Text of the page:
Patrick Ross challenged my blog post about the voter disruption tactics engaged by the Tories at the University of Guelph yesterday. I thought I’d reproduce his remarks from the comments section. Patrick wrote:
“Here are a few facts that your readers would likely benefit from. According to the letter Arthur Hamilton, counsel for the Tory candidate, wrote to Pierre Boutet at Elections Canada:
-Hamilton contacted Boutet to complain about the exclusion of a Tory scrutineer at the polling station — this alone is a violation of the Elections Act — only to be notified that no polling station had been authorized at the University of Guelph.
-Moreover, no polling or voter registration had been authorized at York University.
-Partisan literature from candidates were present at the polling station. This, again, is a violation of the Elections Act.
“So what we have here is a minimum of two violations of the Elections Act. I reserve the possibility that the polling stations in question had, indeed, been authorized by the Chief Electoral Officer and that this had not been communicated to Mr Boutet.
“But the other two examples, if true, are clear violations of the Elections Act. It seems that those on Twitter currently carping on this story aren’t bothering to comment on the violations. Perhaps you’re willing?”
As always, Patrick, I’m happy to rise to the challenge.
Elections Canada has held three previous advance polls at the university without any problems so I find the allegation that no polling or voter registration had been authorized by Elections Canada rather improbable, particularly given that the poll was manned by an Elections Canada returning officer. Frankly, Mr. Hamilton’s allegations are incongruent with the statements made by the media spokesperson for Elections Canada itself.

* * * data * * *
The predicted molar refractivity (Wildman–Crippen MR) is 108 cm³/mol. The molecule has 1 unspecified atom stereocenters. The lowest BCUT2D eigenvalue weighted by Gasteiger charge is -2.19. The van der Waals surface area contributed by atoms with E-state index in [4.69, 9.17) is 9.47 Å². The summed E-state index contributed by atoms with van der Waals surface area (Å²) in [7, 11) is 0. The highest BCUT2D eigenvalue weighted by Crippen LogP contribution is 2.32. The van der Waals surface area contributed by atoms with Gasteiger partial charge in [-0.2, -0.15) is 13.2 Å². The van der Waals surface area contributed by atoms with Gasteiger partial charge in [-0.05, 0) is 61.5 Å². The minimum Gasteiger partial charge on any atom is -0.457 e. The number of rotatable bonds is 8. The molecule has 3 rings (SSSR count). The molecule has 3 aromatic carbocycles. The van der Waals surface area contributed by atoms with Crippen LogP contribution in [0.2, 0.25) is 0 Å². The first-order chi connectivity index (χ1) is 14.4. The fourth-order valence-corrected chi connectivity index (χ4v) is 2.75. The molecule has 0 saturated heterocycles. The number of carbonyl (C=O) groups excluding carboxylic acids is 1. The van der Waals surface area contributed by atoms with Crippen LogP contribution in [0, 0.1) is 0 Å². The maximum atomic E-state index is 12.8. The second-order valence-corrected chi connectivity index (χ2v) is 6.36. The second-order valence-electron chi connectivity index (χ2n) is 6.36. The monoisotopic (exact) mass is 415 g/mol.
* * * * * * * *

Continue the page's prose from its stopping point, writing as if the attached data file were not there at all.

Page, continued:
As for partisan literature ‘at’ the polling station, Elections Canada indicated that there was partisan material outside the polling station (ie in the lineups) and that their officials put a stop to it because the Elections Act prohibits such activity in the ‘vicinity of’ a polling station.
I don’t know about a Tory ‘scrutineer’ being denied entry. Scrutineers need to be registered, have a letter from the candidate’s official agent authorizing them to be there on the candidate’s behalf, and produce proper photograph ID. If a scrutineer was asked to leave, it’s most likely because one of those criteria wasn’t met. I’ve been a scrutineer: it happens. It does not invalidate the entire poll.
If I had to rely on the stories so far, it looks like Mr. Hamilton immediately reported to Mr. Sona, Marty Burke’s director of communications that the poll was ‘unauthorized’ and ‘illegal.’ Mr. Sona then barged into the voting centre alleging an ‘illegal vote’ and causing a scene. Mr. Hamilton’s letter, unfortunately, does not set out the facts of that incident at all. However Mr. Sona’s grab for the ballot box and the stories which indicate that the person with him was on his cellphone at the time (not allowed in the voting centre) are themselves Election Act violations.
I’m sure we’ll hear more about this as the story gets picked up in the media. And I’ve posted Mr. Hamilton’s letter on my previous post. While you say he is counsel for the local candidate, that letter indicates that he is also challenging the vote at York University, which suggests to me that he had a broader agenda (and clientele) than simply Mr. Burke, the local candidate.
“Hamilton raised allegations of ‘Jaffer and Guergis on tape, partying with hookers and doing cocaine” and that “not only does Helena tolerate Jaffer hanging out with, with escorts, and prostitutes, but there’s apparently video of her snorting cocaine off the breasts of a prostitute.”
As we’ve learned in the news overnight as well, those allegations were without merit.
Peggy’s regular blog posts on writing and getting published will resume on May 3rd, after the Canadian election.